If you’re in the UK or USA, Whole Foods Market is a great place to shop, filled with the aforementioned vegan products and more, such as vegan cookies, frozen waffles, and cakes. Or, if there isn’t a Whole Foods near you, just look for a health food store or a natural section of a regular grocery store. Regular grocery stores are becoming much more veg-friendly; you can even find healthy products in Wal-Mart these days.

As for eating out…

I wrote a long post here: Eat Out on a Special Diet

If you go to a party, you can offer to bring a main dish and/or a dessert so that you won’t feel left out when everyone else is eating cake. Most vegan cookbooks have great dessert sections (plus there are so many recipes online and on blogs, as I’m sure you’ve discovered!). If you’re hungry while at the mall, you can opt for a smoothie (make sure you get one without yogurt) or an Auntie Anne’s pretzel (ask them to hold the butter—they hear this request all the time from fat-wary customers).  And if you’re going out to a restaurant, maybe look at the menu ahead of time, and if there isn’t a vegan option, call the restaurant—many chefs are happy for the challenge of making a customized vegan dish (sometimes they get bored of making the same thing day in and day out). Or you can always come up with your own menu item by substituting. For example, if there’s a meat-y meal that comes with a side of veggies, you know that they have veggies. So you could ask for a baked potato or pasta with veggies, or a salad hold the cheese, etc. And go here to see if there are any vegetarian restaurants in your area.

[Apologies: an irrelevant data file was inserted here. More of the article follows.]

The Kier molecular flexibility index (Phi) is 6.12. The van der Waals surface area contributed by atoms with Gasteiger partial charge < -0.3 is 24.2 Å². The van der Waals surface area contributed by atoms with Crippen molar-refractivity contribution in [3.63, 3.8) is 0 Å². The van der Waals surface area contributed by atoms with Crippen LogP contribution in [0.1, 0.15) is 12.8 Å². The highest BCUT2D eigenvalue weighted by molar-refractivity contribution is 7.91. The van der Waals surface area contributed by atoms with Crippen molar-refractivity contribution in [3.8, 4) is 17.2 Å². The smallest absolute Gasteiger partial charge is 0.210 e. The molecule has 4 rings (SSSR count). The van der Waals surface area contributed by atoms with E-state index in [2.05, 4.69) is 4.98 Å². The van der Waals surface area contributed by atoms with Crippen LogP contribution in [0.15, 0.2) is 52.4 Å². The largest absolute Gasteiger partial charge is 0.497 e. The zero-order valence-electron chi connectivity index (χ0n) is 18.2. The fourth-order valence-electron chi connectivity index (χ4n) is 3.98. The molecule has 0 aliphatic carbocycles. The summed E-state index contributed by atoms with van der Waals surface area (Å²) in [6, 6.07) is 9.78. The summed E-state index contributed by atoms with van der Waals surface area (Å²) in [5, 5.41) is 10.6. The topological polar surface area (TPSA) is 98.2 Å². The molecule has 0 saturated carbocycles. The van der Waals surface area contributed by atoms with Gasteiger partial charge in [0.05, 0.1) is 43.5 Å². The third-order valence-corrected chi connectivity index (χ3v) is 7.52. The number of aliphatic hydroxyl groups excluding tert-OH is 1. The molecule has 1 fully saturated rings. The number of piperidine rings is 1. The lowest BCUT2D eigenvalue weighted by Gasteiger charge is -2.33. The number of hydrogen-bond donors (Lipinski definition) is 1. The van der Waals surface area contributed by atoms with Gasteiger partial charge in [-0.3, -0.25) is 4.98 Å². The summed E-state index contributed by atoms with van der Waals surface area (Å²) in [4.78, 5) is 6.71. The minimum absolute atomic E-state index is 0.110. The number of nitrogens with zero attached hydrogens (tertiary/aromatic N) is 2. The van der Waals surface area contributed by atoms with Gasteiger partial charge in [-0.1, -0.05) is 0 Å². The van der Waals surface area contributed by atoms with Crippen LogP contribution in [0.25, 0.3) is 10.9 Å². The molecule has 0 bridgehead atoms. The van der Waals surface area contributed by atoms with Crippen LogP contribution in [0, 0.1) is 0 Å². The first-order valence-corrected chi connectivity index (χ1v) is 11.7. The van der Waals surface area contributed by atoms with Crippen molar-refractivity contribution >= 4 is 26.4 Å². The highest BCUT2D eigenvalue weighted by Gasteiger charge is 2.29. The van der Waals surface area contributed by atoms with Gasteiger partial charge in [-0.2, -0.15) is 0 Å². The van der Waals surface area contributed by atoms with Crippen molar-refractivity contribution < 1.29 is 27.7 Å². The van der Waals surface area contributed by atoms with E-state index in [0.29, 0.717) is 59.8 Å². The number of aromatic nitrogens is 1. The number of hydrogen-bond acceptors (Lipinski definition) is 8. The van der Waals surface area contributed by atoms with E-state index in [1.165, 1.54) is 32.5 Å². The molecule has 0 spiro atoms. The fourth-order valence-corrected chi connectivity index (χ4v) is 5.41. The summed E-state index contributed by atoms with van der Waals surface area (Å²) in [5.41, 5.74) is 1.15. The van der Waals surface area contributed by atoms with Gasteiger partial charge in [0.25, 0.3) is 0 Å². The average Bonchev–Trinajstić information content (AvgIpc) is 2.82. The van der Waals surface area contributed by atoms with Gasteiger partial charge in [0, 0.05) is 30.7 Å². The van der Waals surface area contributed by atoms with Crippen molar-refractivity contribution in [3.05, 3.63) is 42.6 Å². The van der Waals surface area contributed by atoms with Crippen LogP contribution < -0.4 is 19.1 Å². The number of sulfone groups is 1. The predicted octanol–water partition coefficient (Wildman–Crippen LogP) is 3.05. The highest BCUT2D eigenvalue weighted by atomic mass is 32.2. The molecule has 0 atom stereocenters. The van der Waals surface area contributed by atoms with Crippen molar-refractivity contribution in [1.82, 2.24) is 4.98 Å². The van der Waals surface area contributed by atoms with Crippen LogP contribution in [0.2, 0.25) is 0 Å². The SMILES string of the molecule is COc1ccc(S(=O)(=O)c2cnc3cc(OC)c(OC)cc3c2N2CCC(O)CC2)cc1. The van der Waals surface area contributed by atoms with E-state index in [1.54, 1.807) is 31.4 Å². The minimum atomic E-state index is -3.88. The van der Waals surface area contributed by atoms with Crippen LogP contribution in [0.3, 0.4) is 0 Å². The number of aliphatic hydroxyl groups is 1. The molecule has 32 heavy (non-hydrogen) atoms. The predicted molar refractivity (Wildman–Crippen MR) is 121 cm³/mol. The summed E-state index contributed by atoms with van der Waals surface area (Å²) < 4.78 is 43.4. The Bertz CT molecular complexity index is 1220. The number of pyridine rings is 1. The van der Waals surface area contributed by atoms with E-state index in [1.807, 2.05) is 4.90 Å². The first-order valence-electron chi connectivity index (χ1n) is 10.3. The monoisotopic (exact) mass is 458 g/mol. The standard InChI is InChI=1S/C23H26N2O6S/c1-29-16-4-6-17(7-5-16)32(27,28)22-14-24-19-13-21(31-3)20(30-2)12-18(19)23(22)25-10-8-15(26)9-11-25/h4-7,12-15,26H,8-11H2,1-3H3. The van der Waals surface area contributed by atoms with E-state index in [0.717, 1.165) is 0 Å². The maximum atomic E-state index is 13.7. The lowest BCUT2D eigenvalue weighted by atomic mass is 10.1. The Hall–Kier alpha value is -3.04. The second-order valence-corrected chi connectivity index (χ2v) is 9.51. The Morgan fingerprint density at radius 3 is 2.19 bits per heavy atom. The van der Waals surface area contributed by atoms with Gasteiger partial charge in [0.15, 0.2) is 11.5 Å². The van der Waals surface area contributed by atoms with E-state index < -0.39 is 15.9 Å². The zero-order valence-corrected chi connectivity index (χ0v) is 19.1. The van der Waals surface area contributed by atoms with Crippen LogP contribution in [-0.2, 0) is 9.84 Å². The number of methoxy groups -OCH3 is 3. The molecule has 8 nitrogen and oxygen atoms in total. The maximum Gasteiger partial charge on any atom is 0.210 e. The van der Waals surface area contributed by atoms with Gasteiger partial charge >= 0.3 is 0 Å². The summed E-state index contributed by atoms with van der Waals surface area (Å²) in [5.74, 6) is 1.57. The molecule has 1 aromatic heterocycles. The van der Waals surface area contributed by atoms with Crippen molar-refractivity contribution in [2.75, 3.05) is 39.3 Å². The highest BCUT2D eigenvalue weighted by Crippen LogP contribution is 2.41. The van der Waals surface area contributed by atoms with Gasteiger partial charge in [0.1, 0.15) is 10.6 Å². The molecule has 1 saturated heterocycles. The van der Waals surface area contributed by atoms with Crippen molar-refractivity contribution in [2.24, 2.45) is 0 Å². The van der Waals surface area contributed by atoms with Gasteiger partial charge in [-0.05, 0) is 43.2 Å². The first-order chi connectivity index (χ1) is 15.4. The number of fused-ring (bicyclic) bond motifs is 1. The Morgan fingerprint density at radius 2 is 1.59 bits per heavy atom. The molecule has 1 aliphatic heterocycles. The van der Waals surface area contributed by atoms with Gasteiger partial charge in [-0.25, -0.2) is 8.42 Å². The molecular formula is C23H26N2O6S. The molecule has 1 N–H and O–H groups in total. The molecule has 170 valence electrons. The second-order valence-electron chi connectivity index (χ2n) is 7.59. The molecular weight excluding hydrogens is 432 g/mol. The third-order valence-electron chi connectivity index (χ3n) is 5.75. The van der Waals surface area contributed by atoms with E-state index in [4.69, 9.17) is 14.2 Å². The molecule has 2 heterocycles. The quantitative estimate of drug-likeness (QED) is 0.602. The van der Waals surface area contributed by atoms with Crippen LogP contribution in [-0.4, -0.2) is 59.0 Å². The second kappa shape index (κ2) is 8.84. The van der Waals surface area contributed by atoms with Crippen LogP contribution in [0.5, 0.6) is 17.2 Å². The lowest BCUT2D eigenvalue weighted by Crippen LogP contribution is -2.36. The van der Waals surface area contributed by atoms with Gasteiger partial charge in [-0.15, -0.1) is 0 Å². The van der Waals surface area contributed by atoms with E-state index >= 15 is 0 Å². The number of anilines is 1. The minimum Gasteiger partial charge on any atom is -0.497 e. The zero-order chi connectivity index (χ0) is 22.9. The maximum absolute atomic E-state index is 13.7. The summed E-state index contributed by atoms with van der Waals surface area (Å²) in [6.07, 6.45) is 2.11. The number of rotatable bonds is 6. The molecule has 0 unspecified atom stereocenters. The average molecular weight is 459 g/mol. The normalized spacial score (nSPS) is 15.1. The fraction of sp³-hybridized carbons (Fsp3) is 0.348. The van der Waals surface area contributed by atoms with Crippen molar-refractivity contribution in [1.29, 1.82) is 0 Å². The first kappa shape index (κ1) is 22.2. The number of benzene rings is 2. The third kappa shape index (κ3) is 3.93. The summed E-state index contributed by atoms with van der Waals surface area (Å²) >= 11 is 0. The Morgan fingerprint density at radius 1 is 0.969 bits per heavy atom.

There are so many amazing vegan products and recipes available nowadays that it’s possible to satisfy almost any craving you may have! Just search through my recipe page to see that a vegan diet definitely doesn’t need to be boring ;).

Any other craving I haven’t covered?  Just google “vegan ______” and you’ll probably be amazed by how much comes up!